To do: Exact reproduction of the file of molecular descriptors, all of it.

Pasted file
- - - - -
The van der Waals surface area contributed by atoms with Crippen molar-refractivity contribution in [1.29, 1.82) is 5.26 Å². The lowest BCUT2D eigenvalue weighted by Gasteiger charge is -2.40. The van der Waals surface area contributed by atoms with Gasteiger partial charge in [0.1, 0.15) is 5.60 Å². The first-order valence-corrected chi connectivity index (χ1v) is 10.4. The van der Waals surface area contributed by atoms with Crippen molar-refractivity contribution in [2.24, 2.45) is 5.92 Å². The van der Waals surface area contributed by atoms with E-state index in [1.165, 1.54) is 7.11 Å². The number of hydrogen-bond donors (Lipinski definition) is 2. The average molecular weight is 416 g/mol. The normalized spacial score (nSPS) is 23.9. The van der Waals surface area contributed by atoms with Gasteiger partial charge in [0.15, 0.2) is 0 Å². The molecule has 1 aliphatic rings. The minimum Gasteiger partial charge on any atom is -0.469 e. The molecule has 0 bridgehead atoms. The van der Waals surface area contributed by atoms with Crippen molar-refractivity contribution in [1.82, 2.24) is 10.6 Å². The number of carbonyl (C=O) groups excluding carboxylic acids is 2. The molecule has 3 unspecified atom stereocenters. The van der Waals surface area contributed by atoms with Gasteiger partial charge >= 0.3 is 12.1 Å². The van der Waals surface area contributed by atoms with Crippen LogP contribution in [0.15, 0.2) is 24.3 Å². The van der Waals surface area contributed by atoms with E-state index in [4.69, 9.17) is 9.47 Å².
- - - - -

The van der Waals surface area contributed by atoms with Crippen molar-refractivity contribution in [1.29, 1.82) is 5.26 Å². The lowest BCUT2D eigenvalue weighted by Gasteiger charge is -2.40. The van der Waals surface area contributed by atoms with Gasteiger partial charge in [0.1, 0.15) is 5.60 Å². The first-order valence-corrected chi connectivity index (χ1v) is 10.4. The van der Waals surface area contributed by atoms with Crippen molar-refractivity contribution in [2.24, 2.45) is 5.92 Å². The van der Waals surface area contributed by atoms with E-state index in [1.165, 1.54) is 7.11 Å². The number of hydrogen-bond donors (Lipinski definition) is 2. The average molecular weight is 416 g/mol. The normalized spacial score (nSPS) is 23.9. The van der Waals surface area contributed by atoms with Gasteiger partial charge in [0.15, 0.2) is 0 Å². The molecule has 1 aliphatic rings. The minimum Gasteiger partial charge on any atom is -0.469 e. The molecule has 0 bridgehead atoms. The van der Waals surface area contributed by atoms with Crippen molar-refractivity contribution in [1.82, 2.24) is 10.6 Å². The number of carbonyl (C=O) groups excluding carboxylic acids is 2. The molecule has 3 unspecified atom stereocenters. The van der Waals surface area contributed by atoms with Gasteiger partial charge >= 0.3 is 12.1 Å². The van der Waals surface area contributed by atoms with Crippen LogP contribution in [0.15, 0.2) is 24.3 Å². The van der Waals surface area contributed by atoms with E-state index in [4.69, 9.17) is 9.47 Å².